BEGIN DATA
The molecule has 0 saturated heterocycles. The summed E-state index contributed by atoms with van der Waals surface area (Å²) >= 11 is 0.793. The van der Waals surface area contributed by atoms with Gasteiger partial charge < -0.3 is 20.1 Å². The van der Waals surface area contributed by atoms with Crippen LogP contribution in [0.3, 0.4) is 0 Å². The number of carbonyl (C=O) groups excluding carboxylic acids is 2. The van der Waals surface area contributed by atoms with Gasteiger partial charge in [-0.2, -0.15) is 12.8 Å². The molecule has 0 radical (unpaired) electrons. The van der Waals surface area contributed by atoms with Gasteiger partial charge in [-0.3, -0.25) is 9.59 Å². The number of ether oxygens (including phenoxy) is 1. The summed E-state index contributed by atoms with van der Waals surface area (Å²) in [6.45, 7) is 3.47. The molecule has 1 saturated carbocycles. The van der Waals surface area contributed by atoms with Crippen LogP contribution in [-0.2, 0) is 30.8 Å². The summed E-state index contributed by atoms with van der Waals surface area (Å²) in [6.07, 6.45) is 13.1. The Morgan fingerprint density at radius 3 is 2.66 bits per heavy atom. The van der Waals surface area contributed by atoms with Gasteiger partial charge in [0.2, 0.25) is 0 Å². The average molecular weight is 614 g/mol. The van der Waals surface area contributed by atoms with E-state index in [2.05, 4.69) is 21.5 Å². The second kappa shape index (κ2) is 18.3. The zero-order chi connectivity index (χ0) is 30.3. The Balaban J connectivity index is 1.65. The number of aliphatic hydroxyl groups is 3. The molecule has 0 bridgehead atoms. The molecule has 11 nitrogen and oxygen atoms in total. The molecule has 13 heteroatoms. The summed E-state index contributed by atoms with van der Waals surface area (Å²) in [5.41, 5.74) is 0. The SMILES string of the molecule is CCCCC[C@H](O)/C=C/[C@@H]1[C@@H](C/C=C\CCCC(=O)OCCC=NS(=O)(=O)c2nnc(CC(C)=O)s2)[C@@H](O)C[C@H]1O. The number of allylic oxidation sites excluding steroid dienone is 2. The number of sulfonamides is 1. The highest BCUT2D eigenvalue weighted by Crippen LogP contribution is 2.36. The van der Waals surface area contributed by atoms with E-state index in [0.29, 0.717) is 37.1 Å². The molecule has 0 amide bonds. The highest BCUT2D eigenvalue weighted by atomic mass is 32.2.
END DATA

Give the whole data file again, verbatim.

The molecule has 0 saturated heterocycles. The summed E-state index contributed by atoms with van der Waals surface area (Å²) >= 11 is 0.793. The van der Waals surface area contributed by atoms with Gasteiger partial charge < -0.3 is 20.1 Å². The van der Waals surface area contributed by atoms with Crippen LogP contribution in [0.3, 0.4) is 0 Å². The number of carbonyl (C=O) groups excluding carboxylic acids is 2. The van der Waals surface area contributed by atoms with Gasteiger partial charge in [-0.2, -0.15) is 12.8 Å². The molecule has 0 radical (unpaired) electrons. The van der Waals surface area contributed by atoms with Gasteiger partial charge in [-0.3, -0.25) is 9.59 Å². The number of ether oxygens (including phenoxy) is 1. The summed E-state index contributed by atoms with van der Waals surface area (Å²) in [6.45, 7) is 3.47. The molecule has 1 saturated carbocycles. The van der Waals surface area contributed by atoms with Crippen LogP contribution in [-0.2, 0) is 30.8 Å². The summed E-state index contributed by atoms with van der Waals surface area (Å²) in [6.07, 6.45) is 13.1. The Morgan fingerprint density at radius 3 is 2.66 bits per heavy atom. The van der Waals surface area contributed by atoms with Gasteiger partial charge in [0.2, 0.25) is 0 Å². The average molecular weight is 614 g/mol. The van der Waals surface area contributed by atoms with E-state index in [2.05, 4.69) is 21.5 Å². The second kappa shape index (κ2) is 18.3. The zero-order chi connectivity index (χ0) is 30.3. The Balaban J connectivity index is 1.65. The number of aliphatic hydroxyl groups is 3. The molecule has 0 bridgehead atoms. The molecule has 11 nitrogen and oxygen atoms in total. The molecule has 13 heteroatoms. The summed E-state index contributed by atoms with van der Waals surface area (Å²) in [5.41, 5.74) is 0. The SMILES string of the molecule is CCCCC[C@H](O)/C=C/[C@@H]1[C@@H](C/C=C\CCCC(=O)OCCC=NS(=O)(=O)c2nnc(CC(C)=O)s2)[C@@H](O)C[C@H]1O. The number of allylic oxidation sites excluding steroid dienone is 2. The number of sulfonamides is 1. The highest BCUT2D eigenvalue weighted by Crippen LogP contribution is 2.36. The van der Waals surface area contributed by atoms with E-state index in [0.29, 0.717) is 37.1 Å². The molecule has 0 amide bonds. The highest BCUT2D eigenvalue weighted by atomic mass is 32.2.